A woman defends her neighbor. Originally, this was written for the GentleApril story contest.
As soon as Ephrath had finished her morning chores, she packed some bread and cheese into a basket and headed outside. Her father’s laborers were out working in the fields, but none of them paid much attention to the woman as she slipped past them. No one ever really noticed the youngest and plainest of Adaiah’s daughters, and in a way, she was grateful for that. That invisibility granted Ephrath a sort of freedom.
It took her a long time to reach the boundary of her father’s property, but she enjoyed the walk. The air was warm but not sweltering, and a gentle breeze stirred her linen skirt. Ephrath hummed as she strolled toward an old olive tree. This was one of her favorite spots, and she settled onto the familiar shadow of the tree and opened her basket. She took out the loaf of bread, broke it into pieces as she gazed out into her neighbor’s field.
If her father had known what she was doing, he would have been furious. Tamar, the woman who owned the small parcel of land, was reviled by the community. Harlot, witch, sinner — all of those insults were lobbed at her on a regular basis. Although no one had ever told her the entire story, Ephrath had been able to piece it together from various sources. At one time, Tamar had been so beautiful that she had attracted the attention of the wealthiest and most powerful men. But she had spurned them all…until she had met him.
Ephrath didn’t blame Tamar for what she had done next. After all, who could resist an angel, a creature of pure beauty and light? If such a being had appeared before her, she would have embraced him as well. But most people didn’t agree with Ephrath. They despised her for her impure act, and their disgust only increased when the child was born months later.
She could see him now, the lone figure in his mother’s field. Kadmiel was huge, easily three times her height. And if his sheer size wasn’t enough to set him apart from the rest of humanity, there were two stunted, wing-like appendages on his back. The gold and white feathers shone with an almost metallic radiance as he bent over, plowing the earth by hand. Tamar was too poor to afford oxen, although from the look of it, Kadmiel was far stronger and bigger than several of the animals combined.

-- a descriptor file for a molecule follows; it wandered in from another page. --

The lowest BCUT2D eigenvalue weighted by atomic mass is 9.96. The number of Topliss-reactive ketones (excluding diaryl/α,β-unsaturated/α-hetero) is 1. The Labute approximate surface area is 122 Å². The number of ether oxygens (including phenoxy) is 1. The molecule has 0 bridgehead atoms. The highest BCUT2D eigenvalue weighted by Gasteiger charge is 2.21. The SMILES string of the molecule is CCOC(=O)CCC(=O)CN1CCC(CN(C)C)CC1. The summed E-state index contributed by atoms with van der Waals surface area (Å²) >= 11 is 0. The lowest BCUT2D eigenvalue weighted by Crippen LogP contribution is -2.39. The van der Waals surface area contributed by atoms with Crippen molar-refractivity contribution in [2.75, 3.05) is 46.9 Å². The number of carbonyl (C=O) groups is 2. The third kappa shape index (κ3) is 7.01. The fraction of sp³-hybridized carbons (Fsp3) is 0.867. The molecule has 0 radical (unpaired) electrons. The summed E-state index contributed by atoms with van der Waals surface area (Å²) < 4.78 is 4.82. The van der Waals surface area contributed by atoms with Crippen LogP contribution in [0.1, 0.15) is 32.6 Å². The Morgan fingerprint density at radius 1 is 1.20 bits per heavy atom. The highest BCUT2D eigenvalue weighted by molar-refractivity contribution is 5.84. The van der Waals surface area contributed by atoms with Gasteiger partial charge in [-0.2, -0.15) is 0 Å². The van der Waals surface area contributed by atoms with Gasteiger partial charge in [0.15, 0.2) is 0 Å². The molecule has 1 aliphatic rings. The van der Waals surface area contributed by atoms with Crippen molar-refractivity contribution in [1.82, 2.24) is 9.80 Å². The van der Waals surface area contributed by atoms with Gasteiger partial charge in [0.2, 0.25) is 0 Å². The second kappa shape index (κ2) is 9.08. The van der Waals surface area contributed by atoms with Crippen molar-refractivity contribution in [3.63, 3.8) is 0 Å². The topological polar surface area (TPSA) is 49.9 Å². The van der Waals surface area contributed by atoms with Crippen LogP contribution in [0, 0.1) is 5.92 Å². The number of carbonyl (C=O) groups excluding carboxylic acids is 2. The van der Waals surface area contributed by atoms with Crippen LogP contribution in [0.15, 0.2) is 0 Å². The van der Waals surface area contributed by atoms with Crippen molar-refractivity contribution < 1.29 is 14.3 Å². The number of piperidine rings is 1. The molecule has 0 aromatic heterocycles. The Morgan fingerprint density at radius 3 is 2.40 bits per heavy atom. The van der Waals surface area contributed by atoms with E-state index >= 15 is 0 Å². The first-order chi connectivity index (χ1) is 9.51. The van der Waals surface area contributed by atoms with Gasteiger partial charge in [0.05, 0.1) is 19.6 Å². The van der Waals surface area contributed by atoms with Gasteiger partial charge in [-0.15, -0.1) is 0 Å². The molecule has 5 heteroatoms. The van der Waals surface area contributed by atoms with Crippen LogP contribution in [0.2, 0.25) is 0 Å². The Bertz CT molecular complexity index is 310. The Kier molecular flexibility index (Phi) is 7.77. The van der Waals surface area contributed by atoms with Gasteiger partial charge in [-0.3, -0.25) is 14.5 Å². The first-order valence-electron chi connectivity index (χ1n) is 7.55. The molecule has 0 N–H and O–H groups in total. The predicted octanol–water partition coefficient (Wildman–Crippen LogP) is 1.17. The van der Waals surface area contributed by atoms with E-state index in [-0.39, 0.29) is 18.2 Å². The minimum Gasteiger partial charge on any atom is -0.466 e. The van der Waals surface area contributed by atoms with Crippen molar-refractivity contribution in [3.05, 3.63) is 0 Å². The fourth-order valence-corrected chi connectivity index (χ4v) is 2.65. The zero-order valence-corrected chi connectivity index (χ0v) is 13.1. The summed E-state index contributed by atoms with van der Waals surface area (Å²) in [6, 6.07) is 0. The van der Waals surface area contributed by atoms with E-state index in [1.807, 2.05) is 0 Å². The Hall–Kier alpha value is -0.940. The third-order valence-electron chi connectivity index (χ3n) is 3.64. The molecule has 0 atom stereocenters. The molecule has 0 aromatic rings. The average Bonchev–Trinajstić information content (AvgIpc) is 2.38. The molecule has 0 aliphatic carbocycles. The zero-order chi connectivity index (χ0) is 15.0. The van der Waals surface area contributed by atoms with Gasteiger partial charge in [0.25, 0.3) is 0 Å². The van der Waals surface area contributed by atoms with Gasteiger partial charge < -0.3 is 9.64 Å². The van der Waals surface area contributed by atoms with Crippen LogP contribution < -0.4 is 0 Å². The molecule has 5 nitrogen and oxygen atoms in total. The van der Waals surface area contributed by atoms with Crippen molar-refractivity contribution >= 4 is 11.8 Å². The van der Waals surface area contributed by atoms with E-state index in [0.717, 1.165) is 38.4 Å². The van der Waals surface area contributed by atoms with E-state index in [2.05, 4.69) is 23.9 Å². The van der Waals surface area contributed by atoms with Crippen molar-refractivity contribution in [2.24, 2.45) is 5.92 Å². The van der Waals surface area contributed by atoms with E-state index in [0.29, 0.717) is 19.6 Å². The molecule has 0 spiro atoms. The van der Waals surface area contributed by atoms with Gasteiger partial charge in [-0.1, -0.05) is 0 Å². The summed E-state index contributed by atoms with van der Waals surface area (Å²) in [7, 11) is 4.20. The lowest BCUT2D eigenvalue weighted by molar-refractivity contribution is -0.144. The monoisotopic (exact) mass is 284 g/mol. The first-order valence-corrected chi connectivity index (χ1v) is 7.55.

They had been neighbors for her whole life, but Ephrath had never spoken to him. She wasn’t sure of the exact reason, although there was certainly a fear of reprimand if her father found out. Also, despite Kadmiel’s handsomeness, he was immense and more than a little intimidating. Ephrath wasn’t sure if he would actually harm her, although she had heard all kinds of rumors. That Kadmiel and other angelic bastards were ill-tempered, even murderous.
So Ephrath merely watched him as he worked, beads of sweat glistening on his tanned back and shoulders. She finished her meal, but she didn’t move from her spot underneath the tree. Her thoughts were on Kadmiel, and she wondered what he was like. No one ever visited the tiny house, so she figured that he didn’t have many friends. Ephrath had trouble imagining that sort of loneliness, especially when she was often surrounded by her brothers and sisters and other family members.
Kadmiel had come to the edge of the field, and he was examining a tree with great concentration. As she looked on, he reached out with his big hands and pushed, the muscles straining in his arms and back. With a creaking groan, the tree toppled to the ground. Ephrath had to admire the power required to knock over a tree like that. Normally, it would take several grown men to do the same thing. He continued to clear the land, uprooting scrubby bushes and flinging them aside.
I wonder what it’d feel like to touch those arms, Ephrath wondered, and she felt a twinge of embarrassment for even contemplating it.
She finally decided to return to her house, but as she was standing up, she caught sight of three men. Almost instantly, she recognized Lotan and his friends as they strode across the field. Ephrath frowned, wondering why they were here. She didn’t know Lotan very well, but from her brief encounters with him, he seemed like a petty, pugnacious young man.
Kadmiel noticed the men as well, and he silently watched their approach, neither greeting them nor telling them to leave. His black hair was long and tied back into a messy ponytail, although several strands had broken free. He pushed them away from his face as Lotan swaggered up to him.
The size difference was immediately apparent; Lotan only came up to the other man’s thigh, although he didn’t seem frightened by this fact. Lotan had never seemed like a particularly courageous man to Ephrath, and it may have been the presence of his friends that boosted his confidence.
“Hey, you,” Lotan called out to the giant. Kadmiel narrowed his golden-brown eyes but said nothing.
“I think he’s deaf,” one of the other men said.
“Or stupid,” Lotan replied. “I wonder if there’s a brain in that big, ugly head.”